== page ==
Journal of eISSN: 2373-6437 JACCOA

Anesthesia & Critical Care: Open Access
Volume 3 Issue 1 - 2015
Necessity of Interaction & Sharing Knowledge and Skill Among Professionals & Professional Communities between Developed-Developing Countries!
Lt Colonel Abul Kalam Azad*
Department of anesthesiology and intensive care, Combined Military Hospital, Bangladesh
Received:October 16, 2015 | Published: October 19, 2015
*Corresponding author: Lt Colonel Abul Kalam Azad, Classified anesthesiologist, Dept of anesthesiology and intensive care, Combined Military Hospital, Dhaka-1206, Bangladesh, Tel: 008801715010956; Email:
Citation: Azad LCAK (2015) Necessity of Interaction & Sharing Knowledge and Skill Among Professionals & Professional Communities between Developed-Developing Countries!. J Anesth Crit Care Open Access 3(1): 00087. DOI: 10.15406/jaccoa.2015.03.00087


Life & livelihood are essential components to live our life. Life without profession adds no value and like body without spirit & soul! Experience & skill can enrich and enlight professional life. Experienced and knowledgeable professional can ensure sound health, peace and prosperity in the society. Future health challenges can be tackled by capacity building among developed-developing country professionals by technology transfer, sharing knowledge & skill between professionals. There is widespread concept that:

  1. “Experience is the brain child and prophecy of wise men” &
  2. “Technology & experience not transferred, technology & experience dies!”

Background: South Asia, strategically important region, faces public health challenges on a demographic and geographic scale unmatched with other continent. Low life expectancy, high rates of malnutrition, infant mortality, incidence of TB and HIV/AIDS and limited resources, inferior technological set-up of hospitals, wide doctor/patient ratio, and huge volume of patients put this region in a vulnerable state. This region also faces related health problems like poor sanitation, poor maternal health, and poor access to healthcare services [1].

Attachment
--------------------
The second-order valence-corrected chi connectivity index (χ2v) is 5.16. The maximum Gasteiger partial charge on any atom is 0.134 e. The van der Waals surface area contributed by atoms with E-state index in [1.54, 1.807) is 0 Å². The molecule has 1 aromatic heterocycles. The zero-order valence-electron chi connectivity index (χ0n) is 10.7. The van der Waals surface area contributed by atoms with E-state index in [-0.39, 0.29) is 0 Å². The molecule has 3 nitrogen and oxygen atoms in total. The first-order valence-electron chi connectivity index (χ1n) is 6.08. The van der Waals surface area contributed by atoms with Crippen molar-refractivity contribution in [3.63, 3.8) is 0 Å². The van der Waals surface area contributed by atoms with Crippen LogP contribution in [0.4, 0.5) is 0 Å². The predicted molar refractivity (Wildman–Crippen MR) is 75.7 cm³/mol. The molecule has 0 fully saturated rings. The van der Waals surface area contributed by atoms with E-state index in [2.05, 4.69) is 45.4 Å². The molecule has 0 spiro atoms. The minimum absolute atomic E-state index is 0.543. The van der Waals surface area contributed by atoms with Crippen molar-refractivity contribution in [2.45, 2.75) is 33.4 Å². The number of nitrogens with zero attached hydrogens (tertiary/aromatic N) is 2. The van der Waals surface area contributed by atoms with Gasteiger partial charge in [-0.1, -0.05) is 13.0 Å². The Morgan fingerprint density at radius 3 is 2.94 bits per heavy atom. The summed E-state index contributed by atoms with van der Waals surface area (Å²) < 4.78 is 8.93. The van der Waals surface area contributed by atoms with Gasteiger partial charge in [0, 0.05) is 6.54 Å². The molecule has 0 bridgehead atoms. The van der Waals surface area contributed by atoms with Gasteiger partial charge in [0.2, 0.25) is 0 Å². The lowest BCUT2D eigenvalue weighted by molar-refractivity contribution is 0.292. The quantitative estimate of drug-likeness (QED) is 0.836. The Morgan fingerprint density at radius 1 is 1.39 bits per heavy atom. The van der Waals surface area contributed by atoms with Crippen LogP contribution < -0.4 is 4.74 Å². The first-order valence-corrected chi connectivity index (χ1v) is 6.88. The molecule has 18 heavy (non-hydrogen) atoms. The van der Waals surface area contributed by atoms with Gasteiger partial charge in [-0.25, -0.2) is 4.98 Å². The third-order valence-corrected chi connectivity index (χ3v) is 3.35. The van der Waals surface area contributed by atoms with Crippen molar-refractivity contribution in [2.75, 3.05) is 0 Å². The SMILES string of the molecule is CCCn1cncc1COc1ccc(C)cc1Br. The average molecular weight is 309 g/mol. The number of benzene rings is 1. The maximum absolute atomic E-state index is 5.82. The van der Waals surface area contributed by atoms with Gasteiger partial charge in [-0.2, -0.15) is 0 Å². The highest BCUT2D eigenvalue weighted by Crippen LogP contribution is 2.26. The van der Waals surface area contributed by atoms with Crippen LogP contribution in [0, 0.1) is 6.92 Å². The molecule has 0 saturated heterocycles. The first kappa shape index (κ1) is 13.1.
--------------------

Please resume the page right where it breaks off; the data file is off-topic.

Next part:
Knowledge is defined as human expertise, which is found in peoples mind and gained through experiences and interaction. Knowledge sharing is a social interaction includes exchange of ideas, opinions, and photographic images among friends of professional communities [2].

Relationships are at the very heart of early learning and development. Through their early interactions babies learn to feel secure, to communicate, and to enjoy being with people. Children build relationships, communicate, express love and affection, play together, learn, and have their needs met through contact with others. Their interactions promote children’s learning and development and help children to reach their full potential [3].

Impact of socialization on sharing & interaction: Socialization is the process whereby novices gain knowledge and skills relevant to membership in a social group. This process is realized largely through social interactions that engage and enrich novices learning variety of communicative and situational roles [4].

Globalization has gone hand in hand with the evolution of human societies. The global pool of knowledge is insufficient; initiation and standardization of method for developing partnership will benefit both. Blending knowledge of east & west like experiences of diverse huge number of patients of east and technological skill of west, eventually transferring global knowledge & skill will undoubtedly transform future modes of international health related cooperation and will benefit professionals as well as patients of less privileged [5].